Regardless of the outcome of a procedure, the most important conversations are those held with the patient and their family. Beforehand, the proceduralist and anesthesiologist should proceed only after an honest and clear discussion of the indications, risks, benefits, and alternatives. If an adverse event has occurred and been recognized, it must be disclosed to the patient’s family or legal guardian as soon as possible. Communicating bad news is an important skill that forces us as physicians to put our commitment to our patients’ well-being above our own discomfort or guilt. It may well be the only conversation that really matters, for “if we do it badly, the patients or family members may never forgive us; if we do it well, they may never forget us.”24,25

Take-Home Points

  • Upper endoscopy in children is a generally safe, medically necessary, and effective procedure but does carry risk of significant harm.
  • Technical steps like using appropriate monitoring, minimizing insufflation and dilation pressures to the lowest level necessary, and, possibly, insufflating with CO2 can help mitigate these risks.
  • Additional education and training for care team members in escalation of care can also help mitigate the risks.
  • Improving communication both before and during the procedure may improve the success of rescue after medical complications.

Minna Wieck, MD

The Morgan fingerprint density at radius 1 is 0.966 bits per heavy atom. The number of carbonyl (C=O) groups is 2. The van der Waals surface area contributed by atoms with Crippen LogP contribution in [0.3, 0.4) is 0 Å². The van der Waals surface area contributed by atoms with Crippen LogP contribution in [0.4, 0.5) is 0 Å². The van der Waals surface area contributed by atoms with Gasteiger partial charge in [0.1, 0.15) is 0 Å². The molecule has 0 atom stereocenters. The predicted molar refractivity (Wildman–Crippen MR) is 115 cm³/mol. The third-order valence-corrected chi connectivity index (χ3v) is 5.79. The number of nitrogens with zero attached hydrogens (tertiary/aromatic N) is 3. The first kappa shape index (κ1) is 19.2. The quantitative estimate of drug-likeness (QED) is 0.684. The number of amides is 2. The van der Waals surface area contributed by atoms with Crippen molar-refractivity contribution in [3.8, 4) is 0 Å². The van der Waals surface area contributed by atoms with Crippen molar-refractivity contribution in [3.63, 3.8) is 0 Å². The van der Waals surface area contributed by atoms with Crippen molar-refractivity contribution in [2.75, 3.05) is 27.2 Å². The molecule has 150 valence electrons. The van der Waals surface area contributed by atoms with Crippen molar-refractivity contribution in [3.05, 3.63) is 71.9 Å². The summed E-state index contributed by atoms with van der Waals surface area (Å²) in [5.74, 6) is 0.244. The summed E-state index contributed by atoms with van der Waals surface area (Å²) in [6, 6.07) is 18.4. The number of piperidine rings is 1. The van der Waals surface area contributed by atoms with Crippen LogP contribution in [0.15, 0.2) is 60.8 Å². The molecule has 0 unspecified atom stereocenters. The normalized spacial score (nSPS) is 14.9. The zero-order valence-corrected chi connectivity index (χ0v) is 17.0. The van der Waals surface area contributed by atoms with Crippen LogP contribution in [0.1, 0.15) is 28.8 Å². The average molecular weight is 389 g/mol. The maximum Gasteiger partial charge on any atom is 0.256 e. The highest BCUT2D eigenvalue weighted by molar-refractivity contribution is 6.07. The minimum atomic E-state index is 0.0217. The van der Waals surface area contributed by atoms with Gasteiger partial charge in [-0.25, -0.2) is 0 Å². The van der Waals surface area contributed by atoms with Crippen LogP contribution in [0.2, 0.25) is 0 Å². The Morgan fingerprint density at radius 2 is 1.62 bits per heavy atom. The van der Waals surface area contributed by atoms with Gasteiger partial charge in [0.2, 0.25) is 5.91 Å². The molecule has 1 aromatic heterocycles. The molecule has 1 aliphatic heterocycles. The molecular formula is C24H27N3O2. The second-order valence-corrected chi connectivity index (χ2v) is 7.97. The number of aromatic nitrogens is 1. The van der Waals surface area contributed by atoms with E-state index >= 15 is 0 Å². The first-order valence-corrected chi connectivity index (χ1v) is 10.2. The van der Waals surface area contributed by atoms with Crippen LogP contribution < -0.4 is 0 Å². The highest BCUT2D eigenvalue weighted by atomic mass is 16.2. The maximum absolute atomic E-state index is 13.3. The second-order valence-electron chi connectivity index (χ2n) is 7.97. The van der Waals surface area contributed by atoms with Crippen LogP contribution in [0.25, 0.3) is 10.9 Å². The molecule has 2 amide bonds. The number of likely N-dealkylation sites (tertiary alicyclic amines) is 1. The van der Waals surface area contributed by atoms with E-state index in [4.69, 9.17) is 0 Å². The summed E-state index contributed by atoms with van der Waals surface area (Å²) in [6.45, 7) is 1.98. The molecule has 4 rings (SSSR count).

Assistant Professor of Surgery
Department of Surgery, Division of Pediatric Surgery
UC Davis Health


  1. Tringali A, Thomson M, Dumonceau JM, et al. Pediatric gastrointestinal endoscopy: European Society of Gastrointestinal Endoscopy (ESGE) and European Society for Paediatric Gastroenterology Hepatology and Nutrition (ESPGHAN) Guideline Executive summary. Endoscopy. 2017; 49: 83-91.
  2. Adler DG. Consent, common adverse events, and post-adverse event actions in endoscopy. Gastrointest Endosc Clin N Am. 2015; 25: 1-8.
  3. Lightdale JR, Liu QY, Sahn B, et al. Pediatric Endoscopy and High-risk Patients: A Clinical Report From the NASPGHAN Endoscopy Committee. J Pediatr Gastroenterol Nutr. 2019; 68: 595-606.
  4. Thakkar K, El-Serag HB, Mattek N, et al. Complications of pediatric colonoscopy: a five-year multicenter experience. Clin Gastroenterol Hepatol. 2008;6:515–20
  5. Tringali A, Balassone V, De Angelis P, Landi R. Complications in pediatric endoscopy. Best Pract Res Clin Gastroenterol. 2016; 30: 825-39.
  6. Chung HK, Lightdale JR. Sedation and Monitoring in the Pediatric Patient during Gastrointestinal Endoscopy. Gastrointest Endosc Clin N Am. 2016; 26: 507-25.
  7. Levy I, Gralnek IM. Complications of diagnostic colonoscopy, upper endoscopy, and enteroscopy. Best Pract Res Clin Gastroenterol. 2016; 30: 705-18.
  8. Najafi N, Veyckemans F, Vanhonacker D, et al. Incidence and risk factors for adverse events during monitored anaesthesia care for gastrointestinal endoscopy in children: A prospective observational study. Eur J Anaesthesiol. 2019; 36: 390-99.
  9. Biber JL, Allareddy V, Gallagher SM, et al. Prevalence and Predictors of Adverse Events during Procedural Sedation Anesthesia-Outside the Operating Room for Esophagogastroduodenoscopy and Colonoscopy in Children: Age Is an Independent Predictor of Outcomes. Pediatr Crit Care Med. 2015; 16: e251-9.